Somewhere along the way, our team forgot "You build it, you own it," by not finishing what we started. Back in the days of our monolithic architecture, we had a shared codebase, bug backlog, and customer support queue. As a bug entered the backlog, it was triaged with a risk rating and developers would pick up the highest-risk bugs first and work their way down to the lowest-risk bugs.

The way we always managed the bug backlog was to allocate a percentage of our time toward fixing bugs. If the size of the bug backlog grew too large, we'd crank up the time allocation and—sure enough—the size of the backlog would shrink. Once it got small enough, we'd turn the knob the other way and spend more time building new features.

But in the latter half of 2017, the size of our bug backlog had increased by a factor of four and the knob just stopped working. For the first time in many years, we were looking down the road and wondering if we'd be spending all of our time fixing bugs.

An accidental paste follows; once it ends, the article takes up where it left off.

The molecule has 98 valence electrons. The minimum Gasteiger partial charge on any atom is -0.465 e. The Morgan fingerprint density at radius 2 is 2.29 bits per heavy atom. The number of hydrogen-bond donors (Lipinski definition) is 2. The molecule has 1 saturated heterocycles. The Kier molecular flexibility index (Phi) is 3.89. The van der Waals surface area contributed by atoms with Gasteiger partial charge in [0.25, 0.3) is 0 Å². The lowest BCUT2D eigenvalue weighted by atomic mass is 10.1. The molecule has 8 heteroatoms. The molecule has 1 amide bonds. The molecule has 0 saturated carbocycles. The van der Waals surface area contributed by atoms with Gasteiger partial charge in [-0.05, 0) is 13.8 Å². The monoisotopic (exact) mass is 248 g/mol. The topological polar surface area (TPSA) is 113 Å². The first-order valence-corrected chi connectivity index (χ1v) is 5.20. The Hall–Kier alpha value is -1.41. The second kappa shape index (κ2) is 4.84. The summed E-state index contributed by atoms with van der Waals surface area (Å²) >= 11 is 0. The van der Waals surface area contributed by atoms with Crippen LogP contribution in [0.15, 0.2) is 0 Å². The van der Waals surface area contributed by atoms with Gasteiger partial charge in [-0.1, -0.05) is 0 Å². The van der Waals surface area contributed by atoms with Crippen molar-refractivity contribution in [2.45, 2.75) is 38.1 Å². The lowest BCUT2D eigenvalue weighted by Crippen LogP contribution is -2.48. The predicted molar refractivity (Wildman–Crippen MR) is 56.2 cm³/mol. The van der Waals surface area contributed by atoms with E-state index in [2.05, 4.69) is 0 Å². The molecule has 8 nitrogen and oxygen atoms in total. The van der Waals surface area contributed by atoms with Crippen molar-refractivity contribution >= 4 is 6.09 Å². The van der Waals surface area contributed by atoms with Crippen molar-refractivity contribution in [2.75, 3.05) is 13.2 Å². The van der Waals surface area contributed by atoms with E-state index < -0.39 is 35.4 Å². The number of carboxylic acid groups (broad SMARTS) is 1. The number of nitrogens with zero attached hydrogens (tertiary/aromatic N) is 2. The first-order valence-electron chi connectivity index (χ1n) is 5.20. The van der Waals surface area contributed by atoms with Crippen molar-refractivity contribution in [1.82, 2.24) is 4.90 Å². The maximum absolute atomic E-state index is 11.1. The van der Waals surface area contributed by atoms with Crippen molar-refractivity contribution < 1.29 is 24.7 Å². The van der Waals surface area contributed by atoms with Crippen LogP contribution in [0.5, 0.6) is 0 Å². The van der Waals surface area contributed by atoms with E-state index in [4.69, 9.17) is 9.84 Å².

Diving into the problem

Over a 90-day period, we identified that:

  • Only 68% of bugs were fixed by a person on a team with the best subject-matter expertise. In other words, one-third of all bugs were worked on by people who had little or no idea what they were doing.
  • Just 42% of escalated customer support tickets were being investigated by the best subject-matter expert to solve the problem, meaning more than half had little or no idea what they were investigating.

In a team of around 100 engineers, that added up to a lot of wasted time.

The forced time allocation for fixing bugs and support tickets also incentivized engineers to spend a specified amount of time fixing bugs, rather than achieving the desired outcome of having a higher-quality product. An engineer might spend 50 hours fixing one bug, and that would be considered just as good as spending 50 hours fixing 50 bugs.

Another side effect of focusing on the overall size of the bug backlog meant that unappealing (i.e., gnarly, hard-to-fix) bugs could exist in perpetuity. And they did. The average age of a bug in the backlog was just over 1,000 days!